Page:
Children with ASD Are at a Significantly Increased Risk of Poisoning

January 23, 2023

Kids Aged 5-9 and Those with Co-occurring ADHD or ID Are at Even More Risk

A team of researchers from Columbia University recently analyzed data concerning emergency department (ED) visits due to poisonings of children with autism spectrum disorder (ASD). The data obtained from the Nationwide Emergency Department Sample for 2016-2018 estimated how often children with ASD aged 1-20 visited the ED for poisoning. The authors investigated poisonings associated with ASD alone and in the presence of co-occurring attention-deficit hyperactivity disorder (ADHD) or intellectual disability (ID). The study identified 523,232 ED visits of children on the spectrum, including 12,152 (2.3%) visits for poisoning. Approximately 73% of these visits were related to pharmaceutical drugs, such as psychotropic medications and prescription opioids. Sadly, 16.6% of these poisonings were intentional. About 36% were unintentional, and 47% were undetermined. Children with ASD aged 5-9 had the highest odds of poisoning-related ED visits compared to all other age groups. The odds of poisoning for children on the spectrum were 59% greater than for neurotypical children. The team also identified a higher risk among children with ASD with co-occurring diagnoses of ADHD or ID.  To address this problem, the authors suggest pediatric and ED providers become aware of the increased likelihood of poisoning-related injuries among kids with ASD. Additionally, they advocate for medical professionals to educate caregivers and families on ways to reduce the risk of unintentional poisoning injury, particularly for boys between the ages of 5-9. The authors highlight that safe medication storage through medication lock boxes or cabinet locks for homes with children with autism is extremely important.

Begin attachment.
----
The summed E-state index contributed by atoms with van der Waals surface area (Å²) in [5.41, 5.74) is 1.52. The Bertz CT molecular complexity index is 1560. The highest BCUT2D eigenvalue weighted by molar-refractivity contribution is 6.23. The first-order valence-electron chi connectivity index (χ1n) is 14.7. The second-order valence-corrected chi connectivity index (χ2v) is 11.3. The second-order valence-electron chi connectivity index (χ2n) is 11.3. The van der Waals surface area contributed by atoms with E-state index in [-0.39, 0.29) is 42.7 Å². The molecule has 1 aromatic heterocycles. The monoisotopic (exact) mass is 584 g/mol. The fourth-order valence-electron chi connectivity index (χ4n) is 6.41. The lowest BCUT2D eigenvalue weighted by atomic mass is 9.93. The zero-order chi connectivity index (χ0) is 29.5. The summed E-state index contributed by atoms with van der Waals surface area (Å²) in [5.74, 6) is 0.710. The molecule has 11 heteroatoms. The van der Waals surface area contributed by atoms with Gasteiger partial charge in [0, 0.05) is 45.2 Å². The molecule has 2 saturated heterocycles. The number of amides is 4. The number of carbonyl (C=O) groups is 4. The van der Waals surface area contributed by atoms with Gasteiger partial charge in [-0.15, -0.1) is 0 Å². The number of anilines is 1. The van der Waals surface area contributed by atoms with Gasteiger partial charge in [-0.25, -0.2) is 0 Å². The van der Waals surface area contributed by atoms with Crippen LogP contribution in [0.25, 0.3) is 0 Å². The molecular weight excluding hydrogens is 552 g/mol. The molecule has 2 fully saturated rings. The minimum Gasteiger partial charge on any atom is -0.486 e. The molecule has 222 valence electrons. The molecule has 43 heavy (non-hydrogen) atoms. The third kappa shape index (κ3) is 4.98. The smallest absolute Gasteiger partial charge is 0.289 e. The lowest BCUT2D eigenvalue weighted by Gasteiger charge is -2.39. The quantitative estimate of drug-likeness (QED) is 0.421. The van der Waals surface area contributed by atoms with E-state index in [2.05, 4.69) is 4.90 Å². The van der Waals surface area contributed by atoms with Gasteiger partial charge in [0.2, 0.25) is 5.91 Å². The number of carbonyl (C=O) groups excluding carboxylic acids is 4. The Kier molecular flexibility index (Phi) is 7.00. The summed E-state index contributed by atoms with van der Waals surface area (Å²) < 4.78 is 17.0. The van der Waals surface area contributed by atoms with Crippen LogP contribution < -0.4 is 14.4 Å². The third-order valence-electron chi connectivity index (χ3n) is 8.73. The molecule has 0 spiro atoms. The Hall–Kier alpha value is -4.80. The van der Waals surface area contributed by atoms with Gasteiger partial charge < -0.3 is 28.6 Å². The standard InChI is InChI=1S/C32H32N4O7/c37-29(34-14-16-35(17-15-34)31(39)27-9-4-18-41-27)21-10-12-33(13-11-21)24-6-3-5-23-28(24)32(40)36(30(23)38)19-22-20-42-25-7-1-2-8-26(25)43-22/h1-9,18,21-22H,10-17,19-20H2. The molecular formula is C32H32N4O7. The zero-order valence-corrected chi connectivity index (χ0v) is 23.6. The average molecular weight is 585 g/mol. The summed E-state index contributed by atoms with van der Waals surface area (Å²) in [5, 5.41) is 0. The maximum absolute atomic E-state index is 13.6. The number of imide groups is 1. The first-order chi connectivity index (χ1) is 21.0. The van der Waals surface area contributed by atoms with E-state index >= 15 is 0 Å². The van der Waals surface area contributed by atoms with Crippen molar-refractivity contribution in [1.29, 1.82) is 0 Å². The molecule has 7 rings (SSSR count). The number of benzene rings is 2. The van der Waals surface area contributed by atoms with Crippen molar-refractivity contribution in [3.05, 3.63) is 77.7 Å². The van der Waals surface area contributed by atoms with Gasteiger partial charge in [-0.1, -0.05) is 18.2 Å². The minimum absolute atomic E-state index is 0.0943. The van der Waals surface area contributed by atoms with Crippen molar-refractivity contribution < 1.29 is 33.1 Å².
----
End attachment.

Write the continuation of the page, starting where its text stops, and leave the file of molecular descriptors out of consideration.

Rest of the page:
Original Study

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